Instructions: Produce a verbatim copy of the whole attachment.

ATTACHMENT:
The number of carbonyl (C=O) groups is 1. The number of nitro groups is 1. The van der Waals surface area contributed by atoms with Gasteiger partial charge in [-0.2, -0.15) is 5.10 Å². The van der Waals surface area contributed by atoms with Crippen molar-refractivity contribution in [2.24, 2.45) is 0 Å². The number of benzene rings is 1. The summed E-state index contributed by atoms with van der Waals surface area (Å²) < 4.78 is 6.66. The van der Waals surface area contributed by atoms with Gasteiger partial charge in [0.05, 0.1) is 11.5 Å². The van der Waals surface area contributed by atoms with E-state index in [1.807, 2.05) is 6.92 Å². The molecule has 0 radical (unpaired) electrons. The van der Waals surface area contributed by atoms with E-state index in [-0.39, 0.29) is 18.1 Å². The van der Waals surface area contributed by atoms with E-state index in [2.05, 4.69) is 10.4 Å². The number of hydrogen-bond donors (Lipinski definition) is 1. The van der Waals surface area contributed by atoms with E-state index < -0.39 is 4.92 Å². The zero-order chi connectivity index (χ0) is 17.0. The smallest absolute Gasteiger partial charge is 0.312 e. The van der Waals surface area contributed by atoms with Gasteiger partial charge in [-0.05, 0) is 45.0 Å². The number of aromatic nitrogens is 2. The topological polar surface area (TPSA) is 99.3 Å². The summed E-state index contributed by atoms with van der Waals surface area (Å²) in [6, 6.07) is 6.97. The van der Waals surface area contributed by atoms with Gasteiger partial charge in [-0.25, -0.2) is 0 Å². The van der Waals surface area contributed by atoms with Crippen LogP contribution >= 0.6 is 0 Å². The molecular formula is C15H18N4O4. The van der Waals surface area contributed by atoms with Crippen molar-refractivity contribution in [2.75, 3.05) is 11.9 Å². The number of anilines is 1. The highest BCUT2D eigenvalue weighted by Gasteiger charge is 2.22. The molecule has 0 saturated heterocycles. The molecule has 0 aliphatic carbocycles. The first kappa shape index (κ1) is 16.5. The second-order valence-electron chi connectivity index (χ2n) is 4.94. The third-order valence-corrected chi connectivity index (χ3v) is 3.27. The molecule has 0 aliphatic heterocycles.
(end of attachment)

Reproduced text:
The number of carbonyl (C=O) groups is 1. The number of nitro groups is 1. The van der Waals surface area contributed by atoms with Gasteiger partial charge in [-0.2, -0.15) is 5.10 Å². The van der Waals surface area contributed by atoms with Crippen molar-refractivity contribution in [2.24, 2.45) is 0 Å². The number of benzene rings is 1. The summed E-state index contributed by atoms with van der Waals surface area (Å²) < 4.78 is 6.66. The van der Waals surface area contributed by atoms with Gasteiger partial charge in [0.05, 0.1) is 11.5 Å². The van der Waals surface area contributed by atoms with E-state index in [1.807, 2.05) is 6.92 Å². The molecule has 0 radical (unpaired) electrons. The van der Waals surface area contributed by atoms with E-state index in [-0.39, 0.29) is 18.1 Å². The van der Waals surface area contributed by atoms with E-state index in [2.05, 4.69) is 10.4 Å². The number of hydrogen-bond donors (Lipinski definition) is 1. The van der Waals surface area contributed by atoms with E-state index < -0.39 is 4.92 Å². The zero-order chi connectivity index (χ0) is 17.0. The smallest absolute Gasteiger partial charge is 0.312 e. The van der Waals surface area contributed by atoms with Gasteiger partial charge in [-0.05, 0) is 45.0 Å². The number of aromatic nitrogens is 2. The topological polar surface area (TPSA) is 99.3 Å². The summed E-state index contributed by atoms with van der Waals surface area (Å²) in [6, 6.07) is 6.97. The van der Waals surface area contributed by atoms with Gasteiger partial charge in [-0.25, -0.2) is 0 Å². The van der Waals surface area contributed by atoms with Crippen LogP contribution >= 0.6 is 0 Å². The molecular formula is C15H18N4O4. The van der Waals surface area contributed by atoms with Crippen molar-refractivity contribution in [2.75, 3.05) is 11.9 Å². The number of anilines is 1. The highest BCUT2D eigenvalue weighted by Gasteiger charge is 2.22. The molecule has 0 saturated heterocycles. The molecule has 0 aliphatic carbocycles. The first kappa shape index (κ1) is 16.5. The second-order valence-electron chi connectivity index (χ2n) is 4.94. The third-order valence-corrected chi connectivity index (χ3v) is 3.27. The molecule has 0 aliphatic heterocycles.